After a few more comments about his two terms as president, he related stories about establishing Civil Service Reform and promoting national interest in foreign affairs. He removed a fedora from the clothes tree; picked up a walking stick, bid us all adieu and the President left the room.
People love a good story. Whether it is a joke shared with someone in the backyard or the relating of history by a seasoned storyteller, the story is very important. The use of a memorable document, photos, or other artifacts in the presentation of a compelling story is one way to use local archives.
Again I ask, “What is an archivist?” One definition is, “An archivist is an information professional who assesses, collects, organizes, preserves, maintains control over, and provides access to records and archives determined to have long-term value. The records maintained by an archivist can be any form of media photographs, video, or sound recordings, letters, documents, or electronic records. Archivists keep records that have enduring value as reliable memories of the past, and they help people find and understand the information they need in those records.
The use of keeping official documents is very old. Archeologists have discovered archives of hundreds and sometime thousands of clay tablets going back to the third and second millennia BC. These discoveries have been fundamental to know ancient alphabets, languages, literatures and politics.
Archives were well developed by the ancient Chinese, Greeks, and Romans. However, they have been lost, since documents were written on organic materials like papyrus and paper. On the contrary, many archives founded since the middle age by churches, kingdoms and cities surviveed and often have kept their official status uninterrupted till now. They are the basic tools for historical research on these ages.
Historians, genealogists, lawyers, demographers, filmmakers, and others conduct research at archives. The research process at each archive is unique, and depends upon the institution that houses the archive. While there are many kinds of archives, the most recent census of archivists in the United States identifies five major types: academic, business, government, non-profit, and other.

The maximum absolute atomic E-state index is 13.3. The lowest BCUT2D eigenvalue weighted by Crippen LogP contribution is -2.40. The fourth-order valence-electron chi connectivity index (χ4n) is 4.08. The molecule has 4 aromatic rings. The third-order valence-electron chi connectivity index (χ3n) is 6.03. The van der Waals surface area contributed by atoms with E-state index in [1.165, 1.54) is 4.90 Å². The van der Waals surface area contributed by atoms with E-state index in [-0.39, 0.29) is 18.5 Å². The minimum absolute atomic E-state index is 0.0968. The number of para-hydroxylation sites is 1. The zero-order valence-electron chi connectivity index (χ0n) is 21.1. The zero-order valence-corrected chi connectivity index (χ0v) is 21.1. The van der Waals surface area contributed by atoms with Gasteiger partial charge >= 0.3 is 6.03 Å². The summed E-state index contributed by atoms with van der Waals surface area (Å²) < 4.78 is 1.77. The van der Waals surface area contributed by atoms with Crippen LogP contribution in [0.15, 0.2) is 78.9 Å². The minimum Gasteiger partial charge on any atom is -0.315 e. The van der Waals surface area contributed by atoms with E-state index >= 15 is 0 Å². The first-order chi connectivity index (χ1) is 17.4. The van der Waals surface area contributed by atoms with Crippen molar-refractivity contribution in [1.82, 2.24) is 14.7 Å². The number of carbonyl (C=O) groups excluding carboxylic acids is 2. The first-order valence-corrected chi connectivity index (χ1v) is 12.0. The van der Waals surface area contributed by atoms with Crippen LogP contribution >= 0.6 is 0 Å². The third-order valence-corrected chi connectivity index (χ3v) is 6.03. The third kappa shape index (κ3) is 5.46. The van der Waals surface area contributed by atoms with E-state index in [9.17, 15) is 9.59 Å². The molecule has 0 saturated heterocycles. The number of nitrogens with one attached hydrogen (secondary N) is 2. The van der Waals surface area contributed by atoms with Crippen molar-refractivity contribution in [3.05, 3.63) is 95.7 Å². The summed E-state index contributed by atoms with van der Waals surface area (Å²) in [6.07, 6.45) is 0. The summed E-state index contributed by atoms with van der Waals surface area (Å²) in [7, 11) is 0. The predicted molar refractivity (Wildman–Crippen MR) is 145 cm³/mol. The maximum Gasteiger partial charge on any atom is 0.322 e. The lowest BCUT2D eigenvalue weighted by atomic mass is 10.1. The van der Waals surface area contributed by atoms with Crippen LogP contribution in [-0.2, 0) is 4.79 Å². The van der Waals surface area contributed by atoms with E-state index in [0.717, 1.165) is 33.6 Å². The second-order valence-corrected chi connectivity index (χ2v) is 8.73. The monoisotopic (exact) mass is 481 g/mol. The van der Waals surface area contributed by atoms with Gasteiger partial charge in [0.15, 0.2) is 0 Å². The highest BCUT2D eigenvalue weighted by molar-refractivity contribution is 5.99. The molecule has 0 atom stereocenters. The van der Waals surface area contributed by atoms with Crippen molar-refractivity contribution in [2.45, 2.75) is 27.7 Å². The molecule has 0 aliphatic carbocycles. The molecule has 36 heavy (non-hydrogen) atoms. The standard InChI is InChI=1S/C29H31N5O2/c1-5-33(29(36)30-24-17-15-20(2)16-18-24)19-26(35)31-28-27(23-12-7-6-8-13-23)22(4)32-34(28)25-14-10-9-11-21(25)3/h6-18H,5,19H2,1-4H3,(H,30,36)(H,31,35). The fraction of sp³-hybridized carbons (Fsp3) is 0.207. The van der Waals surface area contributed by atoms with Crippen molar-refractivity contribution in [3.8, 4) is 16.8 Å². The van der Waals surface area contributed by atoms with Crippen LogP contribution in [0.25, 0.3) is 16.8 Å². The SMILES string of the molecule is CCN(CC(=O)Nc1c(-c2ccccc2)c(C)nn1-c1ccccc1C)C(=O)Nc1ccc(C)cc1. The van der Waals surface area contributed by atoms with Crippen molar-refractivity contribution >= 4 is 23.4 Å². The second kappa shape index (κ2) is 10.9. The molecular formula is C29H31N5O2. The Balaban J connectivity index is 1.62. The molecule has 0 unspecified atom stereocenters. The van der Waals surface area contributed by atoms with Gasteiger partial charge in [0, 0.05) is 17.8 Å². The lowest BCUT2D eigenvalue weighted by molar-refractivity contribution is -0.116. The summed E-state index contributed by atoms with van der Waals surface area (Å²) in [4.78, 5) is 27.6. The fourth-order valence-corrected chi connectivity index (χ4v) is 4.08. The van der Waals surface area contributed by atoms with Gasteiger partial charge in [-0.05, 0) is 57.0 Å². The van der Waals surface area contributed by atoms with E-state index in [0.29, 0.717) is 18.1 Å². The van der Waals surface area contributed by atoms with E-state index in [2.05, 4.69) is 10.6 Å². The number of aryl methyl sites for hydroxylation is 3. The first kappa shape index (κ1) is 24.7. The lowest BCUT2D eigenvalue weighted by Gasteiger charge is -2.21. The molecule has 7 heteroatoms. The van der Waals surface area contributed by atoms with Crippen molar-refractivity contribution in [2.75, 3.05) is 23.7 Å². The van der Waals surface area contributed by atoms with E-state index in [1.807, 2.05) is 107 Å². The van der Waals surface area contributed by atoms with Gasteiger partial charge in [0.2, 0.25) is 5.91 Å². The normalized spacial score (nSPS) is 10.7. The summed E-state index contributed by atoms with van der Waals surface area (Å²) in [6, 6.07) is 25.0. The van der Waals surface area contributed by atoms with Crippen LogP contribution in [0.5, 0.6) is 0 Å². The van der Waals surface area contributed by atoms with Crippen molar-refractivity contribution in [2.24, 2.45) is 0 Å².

A prominent church archives is the Vatican Secret Archive. Archdioceses, dioceses and parishes also have archives in the Roman Catholic and Anglican churches.
Very important are monastery archives, because of their antiquity, like the ones of Monte Cassino, Saint Gall, and Fulda. The records in these archives include manuscripts, papal records, local church records, photographs, oral histories, audiovisual materials, and architectural drawings.
Most Protestant denominations have archives as well, including the Presbyterian Historical Society, The Southern Baptist Historical Library and Archives, the United Methodist Archives and History Center of the United Methodist Church and the Christian Church (Disciples of Christ).
Other areas that may have a long history of archiving information could be military records, ancestry and genealogy, national archives, Internet archives, online birth and death records. These are just a few to whet your appetite if you decide to do some research in a particular archive. Others could be automobile clubs, doll collectors, gun collectors, and fishermen.
Archivists assess, collect, organize, preserve, and maintain control over records and archives including in Altamont. They do these things for records that have been determined to have long-term value. These records again come in many forms; photographs, video or sound recordings, letters, documents, electronic records.